Credit: Gerd Altmann / Pixabay
The Federal Trade Commission on Thursday unveiled a revamped online hub where victims of identity theft can file complaints and receive a personalized recovery plan to regain control of their personal and financial information and accounts.
At IdentityTheft.gov, consumers can navigate through a series of questions about how their information was compromised (e.g. data breach, lost wallet, etc.) that will then produce a list of steps to take to mitigate the damage from the identity theft.
"The idea is that at a single location, a single site, consumers will be able to not only register a complaint with us at the FTC but then also to understand and see what steps they need to take in order to start the process of recovering their identity," FTC Chairwoman Edith Ramirez explained on a conference call with reporters.
The site, which also offers a feature to chat with FTC staffers, follows an executive order President Obama issued in the fall of 2014 calling on government agencies to take steps to shore up the financial transactions they process in an effort to safeguard citizens' personal information.
Combatting identity theft, which has been on a dramatic rise, has become a major priority at the FTC, according to Ramirez. The Justice Department reported 17.6 million cases of identity theft in 2014. Last year, the FTC received more than 490,000 complaints about stolen identities, up 47 percent from 2014 and only a tiny fraction of the actual number of cases that occurred owing to widespread underreporting.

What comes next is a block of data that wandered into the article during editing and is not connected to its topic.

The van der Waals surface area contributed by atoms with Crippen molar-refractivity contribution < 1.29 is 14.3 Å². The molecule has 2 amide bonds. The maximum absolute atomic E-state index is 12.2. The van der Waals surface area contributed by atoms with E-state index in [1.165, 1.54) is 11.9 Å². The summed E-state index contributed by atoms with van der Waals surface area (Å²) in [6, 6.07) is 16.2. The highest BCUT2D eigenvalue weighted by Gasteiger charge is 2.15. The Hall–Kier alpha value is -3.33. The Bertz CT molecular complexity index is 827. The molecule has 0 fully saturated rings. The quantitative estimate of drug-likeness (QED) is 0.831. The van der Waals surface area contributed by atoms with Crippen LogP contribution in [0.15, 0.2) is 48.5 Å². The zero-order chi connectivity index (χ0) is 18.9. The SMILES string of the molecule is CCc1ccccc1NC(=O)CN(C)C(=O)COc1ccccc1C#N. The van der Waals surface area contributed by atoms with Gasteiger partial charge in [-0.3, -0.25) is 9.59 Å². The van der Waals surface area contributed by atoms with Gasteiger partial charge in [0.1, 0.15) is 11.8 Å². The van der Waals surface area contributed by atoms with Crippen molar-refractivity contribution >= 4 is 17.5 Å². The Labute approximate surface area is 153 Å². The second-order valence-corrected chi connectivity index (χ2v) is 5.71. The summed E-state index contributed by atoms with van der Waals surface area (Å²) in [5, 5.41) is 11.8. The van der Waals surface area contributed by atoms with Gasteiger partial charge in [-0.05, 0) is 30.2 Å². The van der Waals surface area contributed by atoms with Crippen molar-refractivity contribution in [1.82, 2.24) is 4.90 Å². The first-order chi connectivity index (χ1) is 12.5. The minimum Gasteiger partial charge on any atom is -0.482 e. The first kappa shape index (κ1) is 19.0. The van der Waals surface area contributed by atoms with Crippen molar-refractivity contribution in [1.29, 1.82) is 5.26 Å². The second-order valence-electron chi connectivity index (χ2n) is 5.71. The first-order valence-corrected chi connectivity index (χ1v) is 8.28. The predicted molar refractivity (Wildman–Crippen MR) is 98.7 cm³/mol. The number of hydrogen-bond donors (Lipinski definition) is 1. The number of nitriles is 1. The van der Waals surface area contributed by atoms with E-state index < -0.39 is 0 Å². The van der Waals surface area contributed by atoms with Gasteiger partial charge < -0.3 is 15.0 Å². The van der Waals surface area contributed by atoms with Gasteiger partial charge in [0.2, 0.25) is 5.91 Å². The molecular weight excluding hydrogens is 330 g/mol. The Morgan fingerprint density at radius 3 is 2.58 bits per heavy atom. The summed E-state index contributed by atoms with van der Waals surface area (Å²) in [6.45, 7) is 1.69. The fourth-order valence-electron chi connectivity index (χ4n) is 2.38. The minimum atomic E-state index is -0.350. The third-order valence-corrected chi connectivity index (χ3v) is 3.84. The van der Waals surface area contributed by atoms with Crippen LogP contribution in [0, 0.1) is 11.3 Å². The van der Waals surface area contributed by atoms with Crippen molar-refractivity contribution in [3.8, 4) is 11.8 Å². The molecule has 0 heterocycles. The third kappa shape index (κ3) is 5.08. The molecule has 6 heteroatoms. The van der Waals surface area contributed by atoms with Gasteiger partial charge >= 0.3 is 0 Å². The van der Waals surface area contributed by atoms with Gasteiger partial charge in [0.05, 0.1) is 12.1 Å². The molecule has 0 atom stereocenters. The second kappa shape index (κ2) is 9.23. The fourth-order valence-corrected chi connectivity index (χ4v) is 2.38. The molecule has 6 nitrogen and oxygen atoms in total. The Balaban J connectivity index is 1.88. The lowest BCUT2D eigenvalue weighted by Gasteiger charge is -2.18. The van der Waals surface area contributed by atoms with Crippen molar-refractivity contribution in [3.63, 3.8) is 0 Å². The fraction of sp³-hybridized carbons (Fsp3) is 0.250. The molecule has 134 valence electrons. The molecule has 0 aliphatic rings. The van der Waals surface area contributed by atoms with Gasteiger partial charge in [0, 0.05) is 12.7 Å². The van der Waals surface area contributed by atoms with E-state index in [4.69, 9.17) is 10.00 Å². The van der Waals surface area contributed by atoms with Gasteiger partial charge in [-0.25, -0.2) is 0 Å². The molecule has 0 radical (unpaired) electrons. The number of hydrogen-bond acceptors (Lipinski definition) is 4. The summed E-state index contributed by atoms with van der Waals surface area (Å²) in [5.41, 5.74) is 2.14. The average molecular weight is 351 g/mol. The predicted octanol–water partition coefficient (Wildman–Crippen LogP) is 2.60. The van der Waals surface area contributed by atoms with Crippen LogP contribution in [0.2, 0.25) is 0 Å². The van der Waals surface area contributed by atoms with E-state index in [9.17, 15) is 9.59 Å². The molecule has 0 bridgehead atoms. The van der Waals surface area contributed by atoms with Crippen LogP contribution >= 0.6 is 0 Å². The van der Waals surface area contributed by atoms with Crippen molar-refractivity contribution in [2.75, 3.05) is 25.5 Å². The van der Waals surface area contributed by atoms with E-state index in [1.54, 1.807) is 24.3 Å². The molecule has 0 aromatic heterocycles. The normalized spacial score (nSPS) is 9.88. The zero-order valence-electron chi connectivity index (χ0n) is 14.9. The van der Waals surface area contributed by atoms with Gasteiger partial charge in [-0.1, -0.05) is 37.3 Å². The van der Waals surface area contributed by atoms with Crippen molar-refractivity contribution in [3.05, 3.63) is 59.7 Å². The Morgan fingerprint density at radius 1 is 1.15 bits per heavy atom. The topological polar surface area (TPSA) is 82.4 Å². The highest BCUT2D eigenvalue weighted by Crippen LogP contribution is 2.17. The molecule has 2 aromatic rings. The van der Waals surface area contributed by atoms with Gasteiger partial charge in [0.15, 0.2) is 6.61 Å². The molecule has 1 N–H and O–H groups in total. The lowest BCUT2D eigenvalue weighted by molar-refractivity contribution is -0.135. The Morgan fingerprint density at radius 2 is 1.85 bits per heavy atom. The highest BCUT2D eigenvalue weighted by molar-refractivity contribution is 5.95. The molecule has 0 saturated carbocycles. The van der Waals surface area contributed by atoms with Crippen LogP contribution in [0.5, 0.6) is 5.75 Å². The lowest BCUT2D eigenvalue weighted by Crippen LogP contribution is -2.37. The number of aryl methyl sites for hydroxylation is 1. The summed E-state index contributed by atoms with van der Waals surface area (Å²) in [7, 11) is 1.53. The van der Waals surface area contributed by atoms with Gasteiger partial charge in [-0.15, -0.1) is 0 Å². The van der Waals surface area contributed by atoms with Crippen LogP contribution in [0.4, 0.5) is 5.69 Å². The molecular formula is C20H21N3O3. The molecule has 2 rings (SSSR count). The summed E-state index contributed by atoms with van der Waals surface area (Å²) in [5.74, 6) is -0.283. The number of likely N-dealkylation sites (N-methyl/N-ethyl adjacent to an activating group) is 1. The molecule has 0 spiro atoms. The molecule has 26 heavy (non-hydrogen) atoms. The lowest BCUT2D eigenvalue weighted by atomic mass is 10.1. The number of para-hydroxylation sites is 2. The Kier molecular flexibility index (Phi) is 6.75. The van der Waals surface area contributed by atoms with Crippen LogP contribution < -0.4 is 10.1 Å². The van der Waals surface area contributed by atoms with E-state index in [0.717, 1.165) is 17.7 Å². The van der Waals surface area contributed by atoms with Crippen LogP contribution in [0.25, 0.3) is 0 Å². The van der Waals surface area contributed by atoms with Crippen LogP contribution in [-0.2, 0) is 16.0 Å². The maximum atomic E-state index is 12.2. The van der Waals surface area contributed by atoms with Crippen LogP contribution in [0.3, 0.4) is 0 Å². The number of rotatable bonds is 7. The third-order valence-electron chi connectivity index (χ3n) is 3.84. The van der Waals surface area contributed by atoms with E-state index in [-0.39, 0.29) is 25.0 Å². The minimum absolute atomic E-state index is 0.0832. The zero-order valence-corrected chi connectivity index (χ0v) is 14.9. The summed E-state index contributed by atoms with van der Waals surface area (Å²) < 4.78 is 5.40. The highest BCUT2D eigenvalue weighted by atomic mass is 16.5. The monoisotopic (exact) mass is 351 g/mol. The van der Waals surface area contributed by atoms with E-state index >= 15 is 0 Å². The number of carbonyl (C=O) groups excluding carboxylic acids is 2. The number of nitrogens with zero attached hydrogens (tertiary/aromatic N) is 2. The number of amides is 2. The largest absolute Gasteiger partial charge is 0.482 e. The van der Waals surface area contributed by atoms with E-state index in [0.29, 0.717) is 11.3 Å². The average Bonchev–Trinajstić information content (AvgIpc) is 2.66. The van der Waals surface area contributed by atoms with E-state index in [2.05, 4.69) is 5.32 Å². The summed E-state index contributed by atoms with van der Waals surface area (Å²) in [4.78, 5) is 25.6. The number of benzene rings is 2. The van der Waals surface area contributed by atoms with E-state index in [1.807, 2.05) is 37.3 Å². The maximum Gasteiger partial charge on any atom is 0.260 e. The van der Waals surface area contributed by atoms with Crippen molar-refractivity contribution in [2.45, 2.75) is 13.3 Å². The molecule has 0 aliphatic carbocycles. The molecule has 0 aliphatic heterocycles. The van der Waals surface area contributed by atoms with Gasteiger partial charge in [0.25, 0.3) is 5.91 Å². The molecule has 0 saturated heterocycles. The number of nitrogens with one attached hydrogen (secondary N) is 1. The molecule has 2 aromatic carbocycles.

"These numbers are striking in and of themselves, but beyond the numbers identity theft can be a difficult and challenging personal experience," Ramirez says, noting that it can often take several months or even years to recover from identity theft.
She attributes much of the rise to the free flow of data around the Internet, with entire companies and business models built around harvesting consumer information. Add to that condition the steady march of data breaches, when a single hack or stolen laptop can put the identities of tens of millions of consumers at risk.
"We're all going more online we're all using mobile technology, so I think the more that consumer data just becomes the currency in today's world I think it's going to expose people and people's information to breaches and expose them to potential for identity theft," Ramirez says. "I do think that data security is one of the biggest challenges that we face as a society as data and the ubiquity of data transfer becomes even more commonplace."
Tax ID theft scams on the rise
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